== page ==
For this post, I decided that it might be good to compare how the roster could fill in with Mark Reynolds at a variety of positions.  For simplicity's sake, I used the Bill James projections (which always feel optimistic, but perform just as well as any of the others) available at Fangraphs.  I projected WAR for each player by using the OBP/SLG projections, scaling them over 600 plate appearances, and predicting defensive capability. 

For Mark Reynolds, I projected him as a 1B, 3B, LF, and DH.  You my remember that in the beginning of the off season that I suggested that the Orioles think about sending Reynolds to left.  That never happened, but I can still dream.  I foresaw him being worth -10 runs at 1B, -15 runs at 3B, and -10 in left field.  His WAR would be 2.3 at 1B, 3.2 at 3B, 2.8 in LF, and 2.6 as DH.  The 2.8 WAR in LF with a -10 run defense still says to me that he should be trotted out there.  He has athleticism.

Other options at first base include Chris Davis (2.8 WAR, -5 runs) and Nolan Reimold (1.5 WAR, -10 runs).  I projected the Robert Andino / Matt Antonelli / Ryan Flaherty combination as worth 1.2 WAR.  Other options at third were the combo at 1.2 WAR and Chris Davis (2.7 WAR, a potentially kind -10 runs).  In left field, Reynolds would have company with Nolan Reimold (2.2 WAR, -5 runs) and Endy Chavez (2.1 WAR, +15 runs).  Finally, DH could also be manned by Chris Davis (2 WAR) or Nolan Reimold (1.8 WAR).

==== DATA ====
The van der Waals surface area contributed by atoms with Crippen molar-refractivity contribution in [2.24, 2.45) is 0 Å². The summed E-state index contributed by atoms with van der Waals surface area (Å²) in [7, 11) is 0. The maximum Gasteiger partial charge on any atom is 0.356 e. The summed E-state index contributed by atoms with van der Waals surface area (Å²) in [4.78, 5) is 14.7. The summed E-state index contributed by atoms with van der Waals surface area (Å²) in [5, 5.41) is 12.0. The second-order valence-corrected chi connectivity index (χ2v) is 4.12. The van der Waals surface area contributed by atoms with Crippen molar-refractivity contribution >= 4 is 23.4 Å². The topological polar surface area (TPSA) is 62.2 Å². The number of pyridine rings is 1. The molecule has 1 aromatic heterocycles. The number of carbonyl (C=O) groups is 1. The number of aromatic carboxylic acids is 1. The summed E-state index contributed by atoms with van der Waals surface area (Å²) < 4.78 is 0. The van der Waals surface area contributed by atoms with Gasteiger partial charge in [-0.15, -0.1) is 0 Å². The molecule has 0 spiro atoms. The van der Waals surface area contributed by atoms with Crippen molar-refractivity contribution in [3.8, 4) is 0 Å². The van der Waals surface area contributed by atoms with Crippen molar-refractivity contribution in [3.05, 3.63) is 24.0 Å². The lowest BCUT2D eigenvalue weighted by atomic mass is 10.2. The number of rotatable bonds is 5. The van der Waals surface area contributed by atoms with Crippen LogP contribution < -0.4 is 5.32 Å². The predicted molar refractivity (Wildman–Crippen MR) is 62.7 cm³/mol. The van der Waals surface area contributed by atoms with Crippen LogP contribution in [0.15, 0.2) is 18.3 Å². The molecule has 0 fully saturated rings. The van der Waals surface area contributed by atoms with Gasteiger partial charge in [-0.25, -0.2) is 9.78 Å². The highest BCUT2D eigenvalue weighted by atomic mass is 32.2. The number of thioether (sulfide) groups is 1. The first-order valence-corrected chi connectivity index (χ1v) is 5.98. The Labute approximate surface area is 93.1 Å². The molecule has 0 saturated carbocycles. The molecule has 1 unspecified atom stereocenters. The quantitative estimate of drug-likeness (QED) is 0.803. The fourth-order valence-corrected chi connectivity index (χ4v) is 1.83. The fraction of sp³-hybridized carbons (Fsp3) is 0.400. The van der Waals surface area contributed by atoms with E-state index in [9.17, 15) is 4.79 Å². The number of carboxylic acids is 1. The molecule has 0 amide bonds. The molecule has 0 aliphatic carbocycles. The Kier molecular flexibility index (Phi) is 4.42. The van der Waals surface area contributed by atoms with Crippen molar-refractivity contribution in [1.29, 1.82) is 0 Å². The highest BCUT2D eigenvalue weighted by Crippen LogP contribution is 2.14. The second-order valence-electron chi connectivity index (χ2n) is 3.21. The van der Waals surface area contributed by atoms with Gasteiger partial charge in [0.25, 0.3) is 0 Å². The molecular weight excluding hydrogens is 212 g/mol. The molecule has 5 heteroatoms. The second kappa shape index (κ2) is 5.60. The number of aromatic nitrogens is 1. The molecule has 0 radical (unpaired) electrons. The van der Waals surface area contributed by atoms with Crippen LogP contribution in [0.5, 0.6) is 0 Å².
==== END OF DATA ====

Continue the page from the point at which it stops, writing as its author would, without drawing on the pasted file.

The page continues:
Mark Reynolds at First Base
With Reynolds at 1B and earning 2.3 WAR the following is the best setup according to the projections: 3B Chris Davis (2.7 WAR), LF Endy Chavez (2.1 WAR), and DH Nolan Reimold (1.8 WAR).  8.9 WAR

Mark Reynolds at Third Base
Reynolds is slated for 3.2 WAR at third with 1B Chris Davis (2.8 WAR), LF Endy Chavez (2.1 WAR), and DH Nolan Reimold (1.8 WAR).  9.9 WAR

Mark Reynolds in Left Field
We start with a conservative 2.8 WAR for Reynolds with 1B Chris Davis (2.8 WAR), 3B Combo (1.2 WAR), DH Nolan Reimold (1.8 WAR).  8.6 WAR

Mark Reynolds as Designated Hitter
DH Mark Reynolds (2.6 WAR), 1B Nolan Reimold (1.5 WAR), 3B Chris Davis (2.7 WAR), LF Endy Chavez (2.1 WAR).  8.9 WAR


Based on the above projections, the Orioles placing Reynolds at third base gives them 11% more projected production from the current roster.  Even a best case scenario where Reynolds would provide league average defense in left field would not be more productive than the current set up with him at third base.

Additionally, this little exercise made me aware of something else: Endy Chavez is likely to be a full timer this year in left field.  The only things preventing him from doing so would be Nolan Reimold taking another step forward firming his grip on LF, Jai Miller all of a sudden figuring things out, or an injury.

I am shrugging.

1 comment:

OTHOSOS said...

Shruggy Bear I shrug with thee